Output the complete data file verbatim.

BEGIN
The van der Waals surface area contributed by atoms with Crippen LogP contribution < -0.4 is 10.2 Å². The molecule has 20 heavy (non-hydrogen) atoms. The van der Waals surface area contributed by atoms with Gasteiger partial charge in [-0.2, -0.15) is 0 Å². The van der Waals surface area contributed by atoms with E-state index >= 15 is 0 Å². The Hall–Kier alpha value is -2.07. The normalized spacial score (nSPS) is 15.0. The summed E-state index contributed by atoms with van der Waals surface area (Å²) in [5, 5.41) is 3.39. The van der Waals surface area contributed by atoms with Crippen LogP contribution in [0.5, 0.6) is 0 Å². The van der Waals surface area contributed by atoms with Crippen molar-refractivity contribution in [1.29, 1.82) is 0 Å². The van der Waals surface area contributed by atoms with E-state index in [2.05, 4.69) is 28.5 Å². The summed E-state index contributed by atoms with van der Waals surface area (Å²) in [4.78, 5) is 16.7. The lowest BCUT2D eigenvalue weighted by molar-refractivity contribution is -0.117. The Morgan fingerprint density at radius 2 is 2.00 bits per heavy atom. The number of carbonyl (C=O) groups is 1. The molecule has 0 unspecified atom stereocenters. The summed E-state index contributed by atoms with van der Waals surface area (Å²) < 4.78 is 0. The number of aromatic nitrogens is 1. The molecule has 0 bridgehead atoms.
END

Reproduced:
The van der Waals surface area contributed by atoms with Crippen LogP contribution < -0.4 is 10.2 Å². The molecule has 20 heavy (non-hydrogen) atoms. The van der Waals surface area contributed by atoms with Gasteiger partial charge in [-0.2, -0.15) is 0 Å². The van der Waals surface area contributed by atoms with E-state index >= 15 is 0 Å². The Hall–Kier alpha value is -2.07. The normalized spacial score (nSPS) is 15.0. The summed E-state index contributed by atoms with van der Waals surface area (Å²) in [5, 5.41) is 3.39. The van der Waals surface area contributed by atoms with Crippen LogP contribution in [0.5, 0.6) is 0 Å². The van der Waals surface area contributed by atoms with Crippen molar-refractivity contribution in [1.29, 1.82) is 0 Å². The van der Waals surface area contributed by atoms with E-state index in [2.05, 4.69) is 28.5 Å². The summed E-state index contributed by atoms with van der Waals surface area (Å²) in [4.78, 5) is 16.7. The lowest BCUT2D eigenvalue weighted by molar-refractivity contribution is -0.117. The Morgan fingerprint density at radius 2 is 2.00 bits per heavy atom. The number of carbonyl (C=O) groups is 1. The molecule has 0 unspecified atom stereocenters. The summed E-state index contributed by atoms with van der Waals surface area (Å²) < 4.78 is 0. The number of aromatic nitrogens is 1. The molecule has 0 bridgehead atoms.